The battle of who owns the internet is back at the forefront as the Ajit Pai, chairman of the Federal Communications Commission (FCC), has sparked the fire with a new bill changing the rules.
It’s hard to figure out which side of the net neutrality debate to be on. On one hand, in a world without net neutrality, greedy monopolists can charge different prices to competitors, thus being able to pick the winners and losers in the arena of internet service providers. But, how is allowing the government, or the FCC, to pick winners and losers any better?
What’s really important is how will this tug-of-war affect consumers — you and me, the Netflix bingers.
Good news! It probably won’t. Relax and enjoy your weekend binges.
Nonetheless, on May 18, the FCC will vote on whether this bill should get any more attention.
What is net neutrality again?
Net neutrality is the assumption that internet service providers should allow access to all the content and apps regardless of where or who it comes from, without favoring or blocking any product or website.
We’re talking about companies such as Comcast, AT&T, Verizon and Centurylink, among others, that have control over the internet highways. The “cars” on the highways are Facebook, Google, Netflix and other content providers.
In February of 2015, the net-neutrality regulation went into effect, which reclassified internet service providers as “common carriers” under Title II of the 1996 Telecommunications Act, treating them as public utilities instead of private businesses. The key rules in this regulation were:
- No blocking of sites and apps
- No throttling the speed of sites and apps
- No paid fast lanes, where, say, Comcast charges Netflix a little more to get faster service.
What’s more is that the FCC would be able to look through the agreements between the ISPs and big content providers to make sure they are fair.
The new debate
Pai is attempting to de-classify these ISPs as common carriers by not subjecting them to the Title II regulation. Though the stringent price controls that are in Title II were not applied to the ISPs, the worry is that someday they will be.
As a result, economists note that investment into broadband and wireless infrastructure has decreased by 5.6 percent since the rules went into effect in 2015. The possibility that the government can re-interpret the Title II clause and start dictating the prices they can charge companies such as Netflix or Facebook is scary to investors. Instead, cheddar has been flowing to content providers that aren’t subject to these strict regulations.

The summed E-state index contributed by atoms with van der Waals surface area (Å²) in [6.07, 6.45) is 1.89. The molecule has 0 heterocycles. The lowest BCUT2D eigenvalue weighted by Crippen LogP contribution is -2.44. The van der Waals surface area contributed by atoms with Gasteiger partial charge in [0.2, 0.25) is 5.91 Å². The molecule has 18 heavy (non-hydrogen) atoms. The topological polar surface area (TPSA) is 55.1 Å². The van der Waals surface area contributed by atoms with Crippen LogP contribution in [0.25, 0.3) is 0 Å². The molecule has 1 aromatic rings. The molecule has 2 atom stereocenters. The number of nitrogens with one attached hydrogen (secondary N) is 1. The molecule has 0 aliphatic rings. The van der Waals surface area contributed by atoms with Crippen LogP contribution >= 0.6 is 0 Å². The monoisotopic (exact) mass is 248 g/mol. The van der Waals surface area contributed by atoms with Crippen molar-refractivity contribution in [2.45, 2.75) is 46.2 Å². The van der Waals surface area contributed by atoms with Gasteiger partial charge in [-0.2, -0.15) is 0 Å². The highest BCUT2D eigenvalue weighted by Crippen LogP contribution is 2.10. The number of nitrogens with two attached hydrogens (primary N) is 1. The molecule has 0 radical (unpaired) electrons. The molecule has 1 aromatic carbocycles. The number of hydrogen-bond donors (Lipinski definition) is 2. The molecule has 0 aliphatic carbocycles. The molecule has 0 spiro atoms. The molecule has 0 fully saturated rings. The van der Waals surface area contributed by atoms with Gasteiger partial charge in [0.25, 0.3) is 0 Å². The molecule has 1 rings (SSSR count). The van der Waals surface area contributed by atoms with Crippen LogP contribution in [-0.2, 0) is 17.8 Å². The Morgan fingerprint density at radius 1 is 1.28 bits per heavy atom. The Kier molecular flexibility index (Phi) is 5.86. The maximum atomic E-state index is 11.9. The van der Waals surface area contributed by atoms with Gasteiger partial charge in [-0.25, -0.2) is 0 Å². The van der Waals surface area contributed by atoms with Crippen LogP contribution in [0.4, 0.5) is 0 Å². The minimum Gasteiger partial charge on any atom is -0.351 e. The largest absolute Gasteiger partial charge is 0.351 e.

Opponents of this new endeavor are fine with the tradeoff of regulating the ISPs to keep the internet fair and open to all content providers. They also claim that the slight dip in investments are misleading as it seems the ISPs stock prices have continued to increase. Obviously, hundreds of content providers, including Facebook and Google, sent Pai letters asking to keep the rules in place.
The idea that ISPs can pick and choose what content should or should not be transmitted to internet users is also a concern for the folks in favor of the current net-neutrality rules. The worry is that they may favor their own generated content over their competitors’.
The concern over ISPs having control of what content gets in the “fast lane” or throttled is probably overblown and pre-emptive. Their defining characteristic is that they transmit content that has been generated by content providers. It’s what they do. They barely generate or store their own content.
What the government has done with implementing the stringent net-neutrality rules may be noble, but it’s simply politics as usual. What’s more, it does nothing to solve the problem of market power. It has just transferred the market power to the government, farther away from the consumers it intends to protect and benefit.
Pai is not looking to get rid of net neutrality completely, he just wants to get rid of the Title II that is seemingly affecting how these companies invest in the necessary network infrastructure. He would rather the FCC bring justice after the ISPs cross the line than to put them in a noose beforehand.
In any case, we don’t have much to worry about. But, it’s important to note that when rules keep us from experiencing the worst possible scenarios, they also keep us from experiencing the best possible scenarios. Perhaps a light-handed approach is best.
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